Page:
Monday, December 8, 2008

La Purísima / La Gritería, Nicaragua



A Spanish reporter during la Griteria in Leon Nicaragua
Video part 1
Part 2 Below / Parte 2 abajo

Yesterday, December the 7th was the celebration of La Gritería in Nicaragua. I wrote the following several years ago when I attended this unique celebration throughout Nicuaragua. The First is in English, the Second in Spanish.

English

The firecrackers went off at 6:00 p.m. in the afternoon. For a few moments the Nicaraguan sky was lit up. For the next six hours sporadic firecrackers and fireworks were heard throughout the streets of Managua. If you didn't realize you were witnessing a Nicaraguan tradition that occurs every December 7th at the same time, you would think you were in the middle of a civil war.

La Purísima is one tradition that is uniquely Nicaraguan. No other country has this tradition. The firecrackers announce the start of La Purísima at 6:00 p.m. and it lasts until Midnight. Groups, which include both adults and children, go from house to house shouting what is known as La Griteria "¿Quién causa tanta alegría? Who causes so much joy? And the response, "La Concepción de María" "The Virgin Mary". This is all done in front of self-erected altars built by the occupants of the homes. After La Griteria, the group sings songs to the Virgin Mary from booklets that are purchased for a couple córdobas each. This prompts the occupants of the house to distribute various types of fruit, sugar cane, and other trinkets. At the house where we were staying, over 900 items were given away. This means there were more than 900 people who shouted and sang in front of the altar. I had never seen so many people as I did that night; it was actually quite a spectacle. Many of these altars were elaborately built and it was also evident that there was lot of money spent on the distributed food and trinkets. The Nicaraguan people kept their tradition alive in spite of the economic crisis that currently pervades the Nicaraguan community.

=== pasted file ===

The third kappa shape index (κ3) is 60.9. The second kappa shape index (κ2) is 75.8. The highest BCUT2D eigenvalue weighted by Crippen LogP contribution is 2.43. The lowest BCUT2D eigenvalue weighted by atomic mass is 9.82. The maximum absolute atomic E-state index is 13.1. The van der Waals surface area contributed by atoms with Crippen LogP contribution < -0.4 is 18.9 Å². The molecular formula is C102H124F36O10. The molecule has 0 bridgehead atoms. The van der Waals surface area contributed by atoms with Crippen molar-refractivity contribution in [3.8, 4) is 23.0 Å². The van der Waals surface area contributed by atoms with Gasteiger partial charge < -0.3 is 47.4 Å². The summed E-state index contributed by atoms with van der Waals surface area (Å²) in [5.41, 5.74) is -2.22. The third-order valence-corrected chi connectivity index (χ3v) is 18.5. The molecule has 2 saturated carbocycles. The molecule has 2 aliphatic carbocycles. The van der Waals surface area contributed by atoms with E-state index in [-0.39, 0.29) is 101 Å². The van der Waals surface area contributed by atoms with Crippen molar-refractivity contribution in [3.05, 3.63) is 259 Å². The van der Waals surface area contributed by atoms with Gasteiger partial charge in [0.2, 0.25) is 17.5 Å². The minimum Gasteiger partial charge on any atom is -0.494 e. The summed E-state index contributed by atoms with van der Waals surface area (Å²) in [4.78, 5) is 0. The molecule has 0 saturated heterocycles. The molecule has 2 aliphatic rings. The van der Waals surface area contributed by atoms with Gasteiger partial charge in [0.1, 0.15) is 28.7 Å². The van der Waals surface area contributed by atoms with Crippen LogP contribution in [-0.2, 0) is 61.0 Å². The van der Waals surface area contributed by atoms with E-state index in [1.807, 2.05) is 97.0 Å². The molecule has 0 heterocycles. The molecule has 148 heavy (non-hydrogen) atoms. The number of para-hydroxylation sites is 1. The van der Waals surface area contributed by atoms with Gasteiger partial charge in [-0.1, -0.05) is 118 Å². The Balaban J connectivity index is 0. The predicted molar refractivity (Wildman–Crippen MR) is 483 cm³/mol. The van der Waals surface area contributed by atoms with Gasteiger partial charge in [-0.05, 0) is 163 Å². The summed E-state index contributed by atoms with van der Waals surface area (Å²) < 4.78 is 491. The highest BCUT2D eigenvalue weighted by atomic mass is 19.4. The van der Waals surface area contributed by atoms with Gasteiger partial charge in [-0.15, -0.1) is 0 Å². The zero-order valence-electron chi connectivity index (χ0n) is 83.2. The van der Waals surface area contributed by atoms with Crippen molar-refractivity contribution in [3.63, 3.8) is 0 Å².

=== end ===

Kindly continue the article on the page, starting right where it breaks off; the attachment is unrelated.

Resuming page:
Español

Los cohetes reventaron a las seis en punto de la tarde, Por unos instantes, el cielo de Nicaragua brilló Durante las próximas seis horas, los cohetes esporádicos y los fuegos artificiales se escuchaban por todas las calles de Managua. Si usted no se diera cuenta de que atestiguaba una tradición nicaragüense que ocurre cada siete de diciembre a la misma hora, usted hubiera pensado que estaba en medio de una guerra civil.

La Purísima es una tradición que es únicamente nicaragüense. Ningún otro país tiene esta tradición. La pólvora anuncia el comienzo de la Purísimia a las seis de la tarde y dura hasta la medianoche. Los grupos que incluyen ambos adultos y niños, van de casa en casa gritando lo que se conoce como La Gritería, "¿Quien causa tanta alegría? Y la respuesta "La concepción de María". Todo esto se hace en frente de los altares a la virgen erigidos por los inquilinos de las casas. Después, los grupos cantan canciones a la Virgen María de unos libritos que se compran por 2 o 3 córdobas cada uno. Los inquilinos regalan a los cantantes productos típicos como matracas, indios, cañas, limones, pitos, y otras cositas. En la casa en donde nosotros estábamos, 900 cosas fueron regaladas. Esto quiere decir que había más de 900 personas que gritaron y cantaron delante del altar. Nunca había visto tanta gente como esa noche. Era realmente un espectáculo. Muchos de estos altares fueron elaboradamente construidos y era evidente también que se gastó mucho dinero en comida y chunches para regalar. La crisis económica no menguó la celebración de La Gritería .



video part 2

1 comment:

Virginia said...

The world is too beautiful, we have to take advantage of that and travel and discover as much as possible. I see you haven't wasted your time... Thanks for sharing your memories with us.

Saludos.

 
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